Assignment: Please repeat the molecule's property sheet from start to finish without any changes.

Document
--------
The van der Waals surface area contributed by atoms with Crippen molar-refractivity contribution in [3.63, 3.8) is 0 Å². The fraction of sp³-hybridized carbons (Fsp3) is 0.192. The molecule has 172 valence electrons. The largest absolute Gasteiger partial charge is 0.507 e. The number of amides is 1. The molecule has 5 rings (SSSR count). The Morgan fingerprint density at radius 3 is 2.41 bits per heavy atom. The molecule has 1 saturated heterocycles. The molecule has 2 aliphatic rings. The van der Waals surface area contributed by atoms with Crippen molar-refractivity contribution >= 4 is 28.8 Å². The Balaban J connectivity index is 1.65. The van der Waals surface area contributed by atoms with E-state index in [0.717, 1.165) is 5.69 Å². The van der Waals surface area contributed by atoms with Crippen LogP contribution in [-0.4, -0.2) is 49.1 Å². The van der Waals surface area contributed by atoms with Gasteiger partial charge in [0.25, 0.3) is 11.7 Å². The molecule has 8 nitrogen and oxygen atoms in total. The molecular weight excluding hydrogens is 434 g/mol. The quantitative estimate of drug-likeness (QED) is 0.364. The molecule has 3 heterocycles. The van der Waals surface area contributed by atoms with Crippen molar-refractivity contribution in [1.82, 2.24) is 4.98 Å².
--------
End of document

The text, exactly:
The van der Waals surface area contributed by atoms with Crippen molar-refractivity contribution in [3.63, 3.8) is 0 Å². The fraction of sp³-hybridized carbons (Fsp3) is 0.192. The molecule has 172 valence electrons. The largest absolute Gasteiger partial charge is 0.507 e. The number of amides is 1. The molecule has 5 rings (SSSR count). The Morgan fingerprint density at radius 3 is 2.41 bits per heavy atom. The molecule has 1 saturated heterocycles. The molecule has 2 aliphatic rings. The van der Waals surface area contributed by atoms with Crippen molar-refractivity contribution >= 4 is 28.8 Å². The Balaban J connectivity index is 1.65. The van der Waals surface area contributed by atoms with E-state index in [0.717, 1.165) is 5.69 Å². The van der Waals surface area contributed by atoms with Crippen LogP contribution in [-0.4, -0.2) is 49.1 Å². The van der Waals surface area contributed by atoms with Gasteiger partial charge in [0.25, 0.3) is 11.7 Å². The molecule has 8 nitrogen and oxygen atoms in total. The molecular weight excluding hydrogens is 434 g/mol. The quantitative estimate of drug-likeness (QED) is 0.364. The molecule has 3 heterocycles. The van der Waals surface area contributed by atoms with Crippen molar-refractivity contribution in [1.82, 2.24) is 4.98 Å².